Monash University on its personalisation journey and evolving approach to campaigns

Education institution has an ambitious project to provide unique user experience for those connecting with the university and has rolled out bold marketing campaigns to attract prospective studens

Monash University, borrowing from the retail approach to targeting and customisation, is now at the two-year mark on its five-year multi-channel personalisation and automation program.

The tertiary education provider's goal is to build a community around the university of past, present and future students who are advocates for Monash, thereby delivering a unique experience. Its CMO, Fabian Marrone, told CMO that by three years, every single person who communicates with Monash will have a completely unique experience regardless of the platform through which they interact, modified based on their individual needs.

To do this, Monash is using a highly targeted data segmentation model to understand the people it wants to attract to the university, then bring them through an augmented journey “which looks at micro conversions along the way", he said.

"It also continues to make them part of the Monash community as they progress through being a future student, current student, alumni and when they go out into industry and forge a deep connection," Marrone said.

The university starts its prospective student funnel through open days and has taken a bold approach to showcasing its research specialties to attract interested students. It recently launched its latest campaign, which centres on a simulated dystopian future featuring products and experiences that we may see in the future if the world doesn't change.

The university has chosen the ‘change’ theme to audiences to make a change with Monash. The central message is that Monash offers the ability and ambition to tackle global issues and improve future lives. 

Marrone told CMO the ‘Future without change’ campaign brings to life products like nutrient blocks for food, antidepressant cereal, facial pixelation technology and a domestic violence surveillance robot. It's the next evolution of its two previous campaigns in 2016 and 2018 and builds on those campaigns in two ways - how it’s executed and in the central message.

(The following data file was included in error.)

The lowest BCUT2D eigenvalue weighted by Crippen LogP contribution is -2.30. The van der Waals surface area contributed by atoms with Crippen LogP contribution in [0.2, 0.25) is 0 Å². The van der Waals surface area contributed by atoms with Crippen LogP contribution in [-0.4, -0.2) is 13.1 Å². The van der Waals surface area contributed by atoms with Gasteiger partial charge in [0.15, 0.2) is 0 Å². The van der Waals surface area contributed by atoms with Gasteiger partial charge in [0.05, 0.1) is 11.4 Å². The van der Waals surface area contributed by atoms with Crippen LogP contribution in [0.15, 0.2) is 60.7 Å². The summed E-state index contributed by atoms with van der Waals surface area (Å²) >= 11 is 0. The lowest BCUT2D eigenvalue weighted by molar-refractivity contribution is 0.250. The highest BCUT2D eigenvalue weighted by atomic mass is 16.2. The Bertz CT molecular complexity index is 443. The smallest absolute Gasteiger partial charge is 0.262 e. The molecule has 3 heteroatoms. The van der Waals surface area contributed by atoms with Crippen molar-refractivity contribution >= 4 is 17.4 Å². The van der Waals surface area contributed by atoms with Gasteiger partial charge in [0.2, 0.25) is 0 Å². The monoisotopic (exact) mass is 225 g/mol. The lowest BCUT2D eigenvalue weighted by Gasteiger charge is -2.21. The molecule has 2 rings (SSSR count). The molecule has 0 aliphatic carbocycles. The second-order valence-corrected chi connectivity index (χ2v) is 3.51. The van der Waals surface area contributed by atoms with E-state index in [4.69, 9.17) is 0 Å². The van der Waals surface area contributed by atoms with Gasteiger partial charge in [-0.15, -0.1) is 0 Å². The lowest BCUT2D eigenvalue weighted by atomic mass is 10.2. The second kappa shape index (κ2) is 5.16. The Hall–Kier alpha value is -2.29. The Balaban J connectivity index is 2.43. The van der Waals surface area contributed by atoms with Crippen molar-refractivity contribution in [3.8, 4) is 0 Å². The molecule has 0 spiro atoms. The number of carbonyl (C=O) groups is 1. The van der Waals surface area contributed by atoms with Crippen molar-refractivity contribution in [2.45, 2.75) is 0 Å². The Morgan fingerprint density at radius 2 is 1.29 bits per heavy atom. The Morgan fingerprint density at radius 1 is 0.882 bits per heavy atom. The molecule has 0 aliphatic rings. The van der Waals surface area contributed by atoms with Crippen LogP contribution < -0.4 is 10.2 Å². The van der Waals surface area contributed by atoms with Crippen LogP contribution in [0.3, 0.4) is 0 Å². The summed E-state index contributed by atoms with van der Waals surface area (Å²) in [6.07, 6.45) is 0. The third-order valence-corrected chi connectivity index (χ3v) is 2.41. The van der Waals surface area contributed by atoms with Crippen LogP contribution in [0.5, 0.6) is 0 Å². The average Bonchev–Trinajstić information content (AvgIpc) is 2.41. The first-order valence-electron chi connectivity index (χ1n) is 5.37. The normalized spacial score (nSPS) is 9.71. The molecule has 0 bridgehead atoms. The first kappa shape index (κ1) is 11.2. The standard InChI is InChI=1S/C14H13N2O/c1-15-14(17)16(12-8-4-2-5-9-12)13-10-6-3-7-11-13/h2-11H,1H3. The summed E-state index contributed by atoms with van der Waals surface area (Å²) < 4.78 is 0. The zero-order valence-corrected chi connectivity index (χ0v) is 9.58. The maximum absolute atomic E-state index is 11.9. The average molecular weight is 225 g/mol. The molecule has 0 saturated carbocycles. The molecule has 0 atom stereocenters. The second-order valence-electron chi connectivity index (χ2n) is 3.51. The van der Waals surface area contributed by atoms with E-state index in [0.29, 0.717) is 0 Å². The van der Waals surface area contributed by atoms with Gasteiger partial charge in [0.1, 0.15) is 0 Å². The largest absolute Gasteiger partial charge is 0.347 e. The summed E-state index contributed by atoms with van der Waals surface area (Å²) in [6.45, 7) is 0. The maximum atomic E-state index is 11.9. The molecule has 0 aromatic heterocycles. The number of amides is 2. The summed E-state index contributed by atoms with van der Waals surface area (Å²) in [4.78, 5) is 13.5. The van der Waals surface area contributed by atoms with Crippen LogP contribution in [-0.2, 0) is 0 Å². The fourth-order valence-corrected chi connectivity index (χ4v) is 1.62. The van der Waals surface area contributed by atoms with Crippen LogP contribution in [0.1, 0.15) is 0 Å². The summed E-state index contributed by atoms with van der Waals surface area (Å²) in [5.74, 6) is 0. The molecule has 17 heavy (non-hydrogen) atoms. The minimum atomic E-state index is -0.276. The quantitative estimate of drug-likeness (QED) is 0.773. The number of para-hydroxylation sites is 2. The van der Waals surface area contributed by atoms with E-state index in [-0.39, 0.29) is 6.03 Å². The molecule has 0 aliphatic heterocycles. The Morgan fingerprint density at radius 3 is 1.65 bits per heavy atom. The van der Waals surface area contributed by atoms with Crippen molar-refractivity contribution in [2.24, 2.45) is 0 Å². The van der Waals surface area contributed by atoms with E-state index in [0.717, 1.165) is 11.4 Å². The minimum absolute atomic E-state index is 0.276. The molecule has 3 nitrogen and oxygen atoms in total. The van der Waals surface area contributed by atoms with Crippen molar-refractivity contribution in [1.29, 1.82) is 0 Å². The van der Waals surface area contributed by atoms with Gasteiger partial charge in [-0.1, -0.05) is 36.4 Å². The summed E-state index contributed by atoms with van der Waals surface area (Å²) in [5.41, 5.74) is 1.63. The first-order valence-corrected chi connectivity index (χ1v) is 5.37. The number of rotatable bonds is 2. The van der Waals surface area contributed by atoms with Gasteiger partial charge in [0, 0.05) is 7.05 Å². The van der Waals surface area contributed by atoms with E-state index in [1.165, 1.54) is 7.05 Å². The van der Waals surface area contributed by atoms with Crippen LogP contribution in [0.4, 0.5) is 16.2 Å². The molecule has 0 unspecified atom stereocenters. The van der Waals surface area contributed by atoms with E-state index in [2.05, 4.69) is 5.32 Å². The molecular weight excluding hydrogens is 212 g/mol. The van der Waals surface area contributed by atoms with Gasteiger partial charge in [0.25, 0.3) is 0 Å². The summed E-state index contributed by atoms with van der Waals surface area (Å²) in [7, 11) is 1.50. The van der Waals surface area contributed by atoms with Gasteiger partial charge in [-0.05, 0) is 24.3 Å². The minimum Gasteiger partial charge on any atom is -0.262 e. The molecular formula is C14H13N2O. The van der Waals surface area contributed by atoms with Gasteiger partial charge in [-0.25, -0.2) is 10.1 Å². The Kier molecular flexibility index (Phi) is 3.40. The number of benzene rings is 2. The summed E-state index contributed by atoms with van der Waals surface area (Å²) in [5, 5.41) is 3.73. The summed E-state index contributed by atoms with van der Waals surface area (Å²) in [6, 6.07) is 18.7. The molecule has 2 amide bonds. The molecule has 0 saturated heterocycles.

“This campaign has evolved from our 2016 campaign which was question the answers and got people thinking about not just accepting the status quo," he said.

In addition, in 2018, the university launched an initiative around the theme 'If you don’t like it, change it', an unapologetic campaign to draw attention to global issues and demonstrate how education and research at Monash is contributing to solving these problems. 

"In [that campaign] it was really moving from a brand campaign to a call to action saying there’s a lot of things happening in the world and a lot of things saying we need change, and people can come to Monash to make that change through research and education," Marrone said.

Since the last campaign, the university has moved primarily digital, although Marrone said it's seeking to create a way to communicate with its community through a blended reality of physical, digital and virtual.

Read more: What Monash did to win in search engine marketing

"[The campaign] created an opportunity to do that in our largest user experience on Open Day and helps us get people in the physical environment of the future if we continue on this trajectory without intervention through research and education at Monash,” Marrone said.

The university will modify its 'future without change' campaign so it is authentic to the issues appropriate to launch in other markets around the world. 

The wider integrated marketing program, meanwhile, includes documentaries about a range of big picture topics with university experts addressing the issues, as well as individual videos featuring researchers or academics as agents of change through their work. Monash also operates an owned newsroom that published articles based on university research to match the newscycle and a digital communications platform.

“It’s a very integrated way of bringing to life the overall message of if you don’t like it, change it, which is our overall proposition,” Marrone added.

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